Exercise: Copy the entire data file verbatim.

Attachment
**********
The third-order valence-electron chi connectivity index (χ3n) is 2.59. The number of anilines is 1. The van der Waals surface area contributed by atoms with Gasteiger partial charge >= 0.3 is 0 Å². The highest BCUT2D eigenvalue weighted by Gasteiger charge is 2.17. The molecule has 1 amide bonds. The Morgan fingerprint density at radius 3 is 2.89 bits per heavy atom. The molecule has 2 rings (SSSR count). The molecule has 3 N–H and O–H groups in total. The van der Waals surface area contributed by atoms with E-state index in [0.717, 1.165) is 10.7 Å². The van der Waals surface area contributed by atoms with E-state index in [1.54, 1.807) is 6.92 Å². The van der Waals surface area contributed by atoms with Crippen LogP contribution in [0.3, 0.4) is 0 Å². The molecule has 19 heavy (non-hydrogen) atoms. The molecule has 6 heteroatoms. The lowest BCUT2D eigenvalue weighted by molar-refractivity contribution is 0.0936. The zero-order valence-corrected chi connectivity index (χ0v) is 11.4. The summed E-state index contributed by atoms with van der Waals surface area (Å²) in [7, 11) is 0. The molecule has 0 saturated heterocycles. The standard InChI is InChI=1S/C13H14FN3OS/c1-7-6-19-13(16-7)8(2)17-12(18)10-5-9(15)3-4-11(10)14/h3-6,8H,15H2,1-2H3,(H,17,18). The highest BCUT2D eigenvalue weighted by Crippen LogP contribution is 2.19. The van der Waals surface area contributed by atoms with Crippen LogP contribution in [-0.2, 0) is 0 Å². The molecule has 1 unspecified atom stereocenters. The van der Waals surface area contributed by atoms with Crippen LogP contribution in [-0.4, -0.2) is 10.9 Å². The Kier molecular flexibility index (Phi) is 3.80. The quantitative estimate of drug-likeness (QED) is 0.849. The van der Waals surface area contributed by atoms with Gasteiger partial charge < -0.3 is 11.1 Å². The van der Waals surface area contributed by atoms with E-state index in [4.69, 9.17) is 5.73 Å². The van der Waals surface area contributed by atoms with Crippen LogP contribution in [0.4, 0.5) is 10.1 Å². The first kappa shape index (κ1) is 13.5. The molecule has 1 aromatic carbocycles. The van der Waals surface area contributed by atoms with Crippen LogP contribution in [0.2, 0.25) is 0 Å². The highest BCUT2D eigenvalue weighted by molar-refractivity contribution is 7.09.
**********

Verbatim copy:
The third-order valence-electron chi connectivity index (χ3n) is 2.59. The number of anilines is 1. The van der Waals surface area contributed by atoms with Gasteiger partial charge >= 0.3 is 0 Å². The highest BCUT2D eigenvalue weighted by Gasteiger charge is 2.17. The molecule has 1 amide bonds. The Morgan fingerprint density at radius 3 is 2.89 bits per heavy atom. The molecule has 2 rings (SSSR count). The molecule has 3 N–H and O–H groups in total. The van der Waals surface area contributed by atoms with E-state index in [0.717, 1.165) is 10.7 Å². The van der Waals surface area contributed by atoms with E-state index in [1.54, 1.807) is 6.92 Å². The van der Waals surface area contributed by atoms with Crippen LogP contribution in [0.3, 0.4) is 0 Å². The molecule has 19 heavy (non-hydrogen) atoms. The molecule has 6 heteroatoms. The lowest BCUT2D eigenvalue weighted by molar-refractivity contribution is 0.0936. The zero-order valence-corrected chi connectivity index (χ0v) is 11.4. The summed E-state index contributed by atoms with van der Waals surface area (Å²) in [7, 11) is 0. The molecule has 0 saturated heterocycles. The standard InChI is InChI=1S/C13H14FN3OS/c1-7-6-19-13(16-7)8(2)17-12(18)10-5-9(15)3-4-11(10)14/h3-6,8H,15H2,1-2H3,(H,17,18). The highest BCUT2D eigenvalue weighted by Crippen LogP contribution is 2.19. The van der Waals surface area contributed by atoms with Crippen LogP contribution in [-0.2, 0) is 0 Å². The molecule has 1 unspecified atom stereocenters. The van der Waals surface area contributed by atoms with Crippen LogP contribution in [-0.4, -0.2) is 10.9 Å². The Kier molecular flexibility index (Phi) is 3.80. The quantitative estimate of drug-likeness (QED) is 0.849. The van der Waals surface area contributed by atoms with Gasteiger partial charge < -0.3 is 11.1 Å². The van der Waals surface area contributed by atoms with E-state index in [4.69, 9.17) is 5.73 Å². The van der Waals surface area contributed by atoms with Crippen LogP contribution in [0.4, 0.5) is 10.1 Å². The first kappa shape index (κ1) is 13.5. The molecule has 1 aromatic carbocycles. The van der Waals surface area contributed by atoms with Crippen LogP contribution in [0.2, 0.25) is 0 Å². The highest BCUT2D eigenvalue weighted by molar-refractivity contribution is 7.09.